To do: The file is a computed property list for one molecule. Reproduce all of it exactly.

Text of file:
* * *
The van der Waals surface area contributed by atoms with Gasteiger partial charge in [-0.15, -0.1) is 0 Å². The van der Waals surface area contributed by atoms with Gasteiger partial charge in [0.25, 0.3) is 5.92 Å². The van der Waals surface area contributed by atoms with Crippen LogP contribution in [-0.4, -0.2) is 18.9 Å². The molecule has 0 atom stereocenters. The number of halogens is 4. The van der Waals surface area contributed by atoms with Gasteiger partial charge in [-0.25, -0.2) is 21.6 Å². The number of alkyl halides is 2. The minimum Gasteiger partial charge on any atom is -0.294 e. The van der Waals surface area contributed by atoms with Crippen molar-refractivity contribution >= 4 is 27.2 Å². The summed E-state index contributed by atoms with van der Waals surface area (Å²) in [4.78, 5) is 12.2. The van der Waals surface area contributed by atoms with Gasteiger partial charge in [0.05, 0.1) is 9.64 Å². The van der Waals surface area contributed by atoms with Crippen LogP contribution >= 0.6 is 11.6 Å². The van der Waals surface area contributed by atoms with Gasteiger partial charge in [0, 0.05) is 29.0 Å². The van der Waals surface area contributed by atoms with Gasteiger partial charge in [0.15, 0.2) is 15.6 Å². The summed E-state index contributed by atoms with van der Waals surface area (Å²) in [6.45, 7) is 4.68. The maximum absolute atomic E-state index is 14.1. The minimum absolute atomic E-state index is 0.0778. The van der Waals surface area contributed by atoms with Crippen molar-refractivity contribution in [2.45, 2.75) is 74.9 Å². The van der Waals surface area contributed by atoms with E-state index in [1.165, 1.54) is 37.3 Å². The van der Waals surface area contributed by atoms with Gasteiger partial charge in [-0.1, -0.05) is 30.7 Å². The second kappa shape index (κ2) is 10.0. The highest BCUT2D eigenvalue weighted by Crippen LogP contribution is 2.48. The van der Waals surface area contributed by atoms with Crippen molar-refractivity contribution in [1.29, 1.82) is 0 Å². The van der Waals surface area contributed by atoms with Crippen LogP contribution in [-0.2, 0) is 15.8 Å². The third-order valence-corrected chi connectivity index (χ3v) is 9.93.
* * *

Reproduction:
The van der Waals surface area contributed by atoms with Gasteiger partial charge in [-0.15, -0.1) is 0 Å². The van der Waals surface area contributed by atoms with Gasteiger partial charge in [0.25, 0.3) is 5.92 Å². The van der Waals surface area contributed by atoms with Crippen LogP contribution in [-0.4, -0.2) is 18.9 Å². The molecule has 0 atom stereocenters. The number of halogens is 4. The van der Waals surface area contributed by atoms with Gasteiger partial charge in [-0.25, -0.2) is 21.6 Å². The number of alkyl halides is 2. The minimum Gasteiger partial charge on any atom is -0.294 e. The van der Waals surface area contributed by atoms with Crippen molar-refractivity contribution >= 4 is 27.2 Å². The summed E-state index contributed by atoms with van der Waals surface area (Å²) in [4.78, 5) is 12.2. The van der Waals surface area contributed by atoms with Gasteiger partial charge in [0.05, 0.1) is 9.64 Å². The van der Waals surface area contributed by atoms with Crippen LogP contribution >= 0.6 is 11.6 Å². The van der Waals surface area contributed by atoms with Gasteiger partial charge in [0, 0.05) is 29.0 Å². The van der Waals surface area contributed by atoms with Gasteiger partial charge in [0.15, 0.2) is 15.6 Å². The summed E-state index contributed by atoms with van der Waals surface area (Å²) in [6.45, 7) is 4.68. The maximum absolute atomic E-state index is 14.1. The minimum absolute atomic E-state index is 0.0778. The van der Waals surface area contributed by atoms with Crippen molar-refractivity contribution in [2.45, 2.75) is 74.9 Å². The van der Waals surface area contributed by atoms with E-state index in [1.165, 1.54) is 37.3 Å². The van der Waals surface area contributed by atoms with Gasteiger partial charge in [-0.1, -0.05) is 30.7 Å². The second kappa shape index (κ2) is 10.0. The highest BCUT2D eigenvalue weighted by Crippen LogP contribution is 2.48. The van der Waals surface area contributed by atoms with Crippen molar-refractivity contribution in [1.29, 1.82) is 0 Å². The van der Waals surface area contributed by atoms with Crippen LogP contribution in [-0.2, 0) is 15.8 Å². The third-order valence-corrected chi connectivity index (χ3v) is 9.93.